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To some administrators, it’s ‘curses, FOIA’ed again’

by Stan Zoller, MJE
When a student journalist pursues a story and, as H.L. Hall would say, “digs” for information, most journalism educators would be pleased.

And so too, you think, would administrators.

Unfortunately, that’s not always the case. In fact, it’s becoming more common for school czars to be rankled by a student’s dogged pursuit of information. So much so that instead of becoming supporters of student initiative, they are becoming bullies.  Yes, bullies.

In the past two weeks, I have talked with advisers who have experienced this kind of treatment. In both cases, a school administrator told the advisers and student journalists their efforts could lead to a denial of access to school sources.

Both advisers asked that both they and their schools not be identified as they fear repercussions. I’m not sure if it’s Management by Intimidation or the making of Godfather 4.

In one case, the adviser was told her students should not write a story because it would just “stir things up” and if the story run, sources would be unavailable. A classic example of bullying. In fact, this administrator’s ego runs so deep, the threats happened on more than one occasion.

The other case is a bit more complicated. The adviser met with the principal to discuss the use of the Freedom of Information Act (FOIA) by student journalists at the school. The principal reportedly expressed concern as to why the students were using the FOIA because, after all, it was generally the professional journalists who use it because the district doesn’t give out the information.

Therein lies the problem. An increasing concern today among not only journalists, but also community activists, is the increasing efforts by public bodies, especially school boards, to withhold information and not be transparent with constituencies and the media.

While school administrators may play hard-to-get with the media, when it comes to student journalists, they seem to bully, if not fabricate information to try and control information to student journalists.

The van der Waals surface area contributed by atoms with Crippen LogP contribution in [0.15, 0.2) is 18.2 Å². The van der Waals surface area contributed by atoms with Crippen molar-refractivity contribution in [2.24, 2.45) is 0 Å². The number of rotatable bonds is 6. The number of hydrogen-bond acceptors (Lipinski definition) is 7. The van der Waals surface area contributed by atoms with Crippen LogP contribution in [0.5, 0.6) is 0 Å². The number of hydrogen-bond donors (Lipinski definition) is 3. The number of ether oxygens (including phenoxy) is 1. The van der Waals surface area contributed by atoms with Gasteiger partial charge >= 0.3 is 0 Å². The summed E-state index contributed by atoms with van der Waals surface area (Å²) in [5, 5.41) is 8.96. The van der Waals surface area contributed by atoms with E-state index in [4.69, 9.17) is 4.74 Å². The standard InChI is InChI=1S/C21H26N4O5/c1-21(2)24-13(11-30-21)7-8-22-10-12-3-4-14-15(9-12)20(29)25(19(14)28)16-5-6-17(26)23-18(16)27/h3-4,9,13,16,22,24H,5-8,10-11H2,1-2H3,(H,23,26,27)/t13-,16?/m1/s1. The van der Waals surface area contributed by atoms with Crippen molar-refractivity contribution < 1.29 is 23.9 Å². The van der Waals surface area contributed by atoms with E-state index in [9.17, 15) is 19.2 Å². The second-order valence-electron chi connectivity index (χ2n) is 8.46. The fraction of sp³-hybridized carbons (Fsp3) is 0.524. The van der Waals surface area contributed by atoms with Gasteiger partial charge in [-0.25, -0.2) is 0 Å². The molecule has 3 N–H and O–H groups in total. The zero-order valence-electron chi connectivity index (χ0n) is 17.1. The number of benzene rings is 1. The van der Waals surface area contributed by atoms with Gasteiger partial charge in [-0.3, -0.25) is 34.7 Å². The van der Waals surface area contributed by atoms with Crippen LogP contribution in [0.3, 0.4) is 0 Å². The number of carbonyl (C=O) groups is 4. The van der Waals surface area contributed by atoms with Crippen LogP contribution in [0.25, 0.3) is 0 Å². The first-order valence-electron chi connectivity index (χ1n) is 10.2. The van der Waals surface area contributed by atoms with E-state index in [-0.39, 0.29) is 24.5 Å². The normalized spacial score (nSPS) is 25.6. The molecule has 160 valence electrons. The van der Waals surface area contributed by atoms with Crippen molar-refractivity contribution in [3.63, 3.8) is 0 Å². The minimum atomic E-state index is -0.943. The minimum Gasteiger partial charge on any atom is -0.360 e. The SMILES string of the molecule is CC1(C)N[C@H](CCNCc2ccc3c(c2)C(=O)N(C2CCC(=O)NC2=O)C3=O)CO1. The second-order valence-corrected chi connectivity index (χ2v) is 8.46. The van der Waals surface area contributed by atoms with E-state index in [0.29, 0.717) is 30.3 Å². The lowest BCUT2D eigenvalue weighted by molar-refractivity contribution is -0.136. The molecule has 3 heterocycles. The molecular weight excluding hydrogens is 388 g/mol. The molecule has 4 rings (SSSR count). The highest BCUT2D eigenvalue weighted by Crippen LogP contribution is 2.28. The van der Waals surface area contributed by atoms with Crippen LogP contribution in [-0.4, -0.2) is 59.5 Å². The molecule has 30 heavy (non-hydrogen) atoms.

In one Illinois high school, the principal told student journalists that, and as Dave Barry would say, I am not making this up, that in order to use the FOIA in Illinois, you had to be 18 or over.

Wrong.  Dead wrong.

And kudos to one of the students at the meeting who reportedly told the principal she was 18.  Bravo.

But it should not come to that.

A few things come into play here. One, administrators should be pleased students take  the initiative to get information, so their information is verifiable and accurate. Secondly, they should be pleased journalism educators teach, let alone instill in their student journalists, the need to get it right.

Also, by having students – whether student journalists or not – seek answers from public officials, educators are on the front line as advocates for civic engagement.

That’s not all bad. In fact, given the swell of activism in the country today, civic engagement by young people should be encouraged – and it student journalists are the catalysts for it, all the better.

Educators and administrators need to be at the forefront in encouraging students, especially students journalists to, as the Society of Professional Journalists’ code of ethics says, “Seek Truth and Report It.”

It’s the first item listed, and with good reason – it’s what news consumers – at any level – expect and should receive.

And that includes administrators.  

 

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